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South Korea to build more K-2 Black Panther tanks

Seoul is producing extra armored vehicles in response to North Korea.

By
Elizabeth Shim
South Korea’s indigenous K-2 Black Panther tank would improve operational capabilities, a Seoul military official said. File Photo courtesy of Republic of Korea Defense Photo Magazine
South Korea’s indigenous K-2 Black Panther tank would improve operational capabilities, a Seoul military official said. File Photo courtesy of Republic of Korea Defense Photo Magazine

SEOUL, May 11 (UPI) -- South Korea's military has decided to build an additional 100 K-2 Black Panther tanks.

Seoul's defense ministry already had planned 200 of the tanks, but is to turn out another 100 tanks of the same model in response to North Korea, local news service Newsis reported.

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Pyongyang has been stepping up production of its armored fighting vehicles, and South Korea must be prepared, an unidentified military official told local press.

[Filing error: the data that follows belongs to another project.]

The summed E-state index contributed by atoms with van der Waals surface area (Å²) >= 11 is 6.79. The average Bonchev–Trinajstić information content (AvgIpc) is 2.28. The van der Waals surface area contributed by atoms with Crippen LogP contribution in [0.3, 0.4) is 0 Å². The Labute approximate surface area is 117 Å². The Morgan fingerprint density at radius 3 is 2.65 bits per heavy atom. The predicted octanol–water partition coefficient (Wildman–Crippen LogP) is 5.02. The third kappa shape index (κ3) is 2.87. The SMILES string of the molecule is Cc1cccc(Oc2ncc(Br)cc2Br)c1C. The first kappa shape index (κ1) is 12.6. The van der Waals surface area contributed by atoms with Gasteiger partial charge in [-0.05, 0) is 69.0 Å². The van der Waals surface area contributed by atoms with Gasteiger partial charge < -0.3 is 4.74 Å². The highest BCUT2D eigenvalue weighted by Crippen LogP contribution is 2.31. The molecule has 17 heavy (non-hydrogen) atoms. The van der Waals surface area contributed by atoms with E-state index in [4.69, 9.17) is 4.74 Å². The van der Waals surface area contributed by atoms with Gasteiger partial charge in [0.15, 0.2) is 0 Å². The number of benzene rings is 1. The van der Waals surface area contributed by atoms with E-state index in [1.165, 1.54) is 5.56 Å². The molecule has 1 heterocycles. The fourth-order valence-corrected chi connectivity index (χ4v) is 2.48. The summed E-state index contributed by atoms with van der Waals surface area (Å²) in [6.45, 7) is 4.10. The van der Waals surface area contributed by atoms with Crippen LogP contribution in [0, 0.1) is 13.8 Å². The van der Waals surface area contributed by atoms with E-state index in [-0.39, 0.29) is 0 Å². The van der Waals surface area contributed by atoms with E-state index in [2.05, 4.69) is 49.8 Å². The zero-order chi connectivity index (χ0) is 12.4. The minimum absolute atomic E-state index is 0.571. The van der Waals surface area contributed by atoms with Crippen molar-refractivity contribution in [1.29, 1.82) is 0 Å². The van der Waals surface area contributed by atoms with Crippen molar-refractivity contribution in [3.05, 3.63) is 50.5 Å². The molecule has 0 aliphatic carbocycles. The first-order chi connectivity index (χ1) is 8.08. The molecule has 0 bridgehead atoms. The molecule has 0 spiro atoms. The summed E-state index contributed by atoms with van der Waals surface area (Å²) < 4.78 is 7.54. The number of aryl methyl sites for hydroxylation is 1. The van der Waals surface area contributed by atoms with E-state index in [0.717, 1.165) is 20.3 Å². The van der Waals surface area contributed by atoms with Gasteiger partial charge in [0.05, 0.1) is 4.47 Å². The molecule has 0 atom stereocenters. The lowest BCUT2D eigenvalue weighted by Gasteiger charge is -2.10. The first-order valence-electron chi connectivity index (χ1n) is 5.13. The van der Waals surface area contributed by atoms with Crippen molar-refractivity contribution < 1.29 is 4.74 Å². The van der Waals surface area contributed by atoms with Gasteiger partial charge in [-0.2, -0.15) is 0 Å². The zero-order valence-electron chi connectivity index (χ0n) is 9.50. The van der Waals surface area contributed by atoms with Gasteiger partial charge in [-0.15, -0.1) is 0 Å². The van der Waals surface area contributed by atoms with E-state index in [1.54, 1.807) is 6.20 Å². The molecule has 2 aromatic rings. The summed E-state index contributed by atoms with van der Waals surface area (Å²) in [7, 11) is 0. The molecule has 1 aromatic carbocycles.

"The need for the army to deploy the new tanks was brought up consistently," the official said. "There is a need to strengthen the power of the military at the battlefront, which is why we are pushing ahead with additional production and placement."

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According to the official North Korea's military has been developing hundreds of armored vehicles, including the "Songun Ho" and the "Chonma Ho," since the mid-2000s.

The 100 additional South Korean tanks would "improve operational capabilities," the official said.

The South Korea-made K-2 Black Panther began to be deployed in 2014, and includes a 120-mm smoothbore tank gun. It can travel at up to 44 miles per hour and includes a snorkel function that can allow it to be submerged under 4 meters of water.

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North Korea has shown no signs of easing tensions with the South.

During the Seventh Party Congress, Kim Jong Un defended North Korea as a "responsible nuclear weapons state." In response, multiple South Korean government officials have condemned the statement.

On Wednesday North Korea continued to reinforce the outcome of the meeting in a gathering of its most powerful officials, South Korean news network YTN reported.

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The meeting convened at the April 25 House of Culture, where the congress was held, and in attendance were Kim Yong Nam, Hwang Pyong So, Pak Pong Ju and Choe Ryong Hae.

All men, members of the party's central committee, adopted a pledge to Kim Jong Un, according to KCNA.

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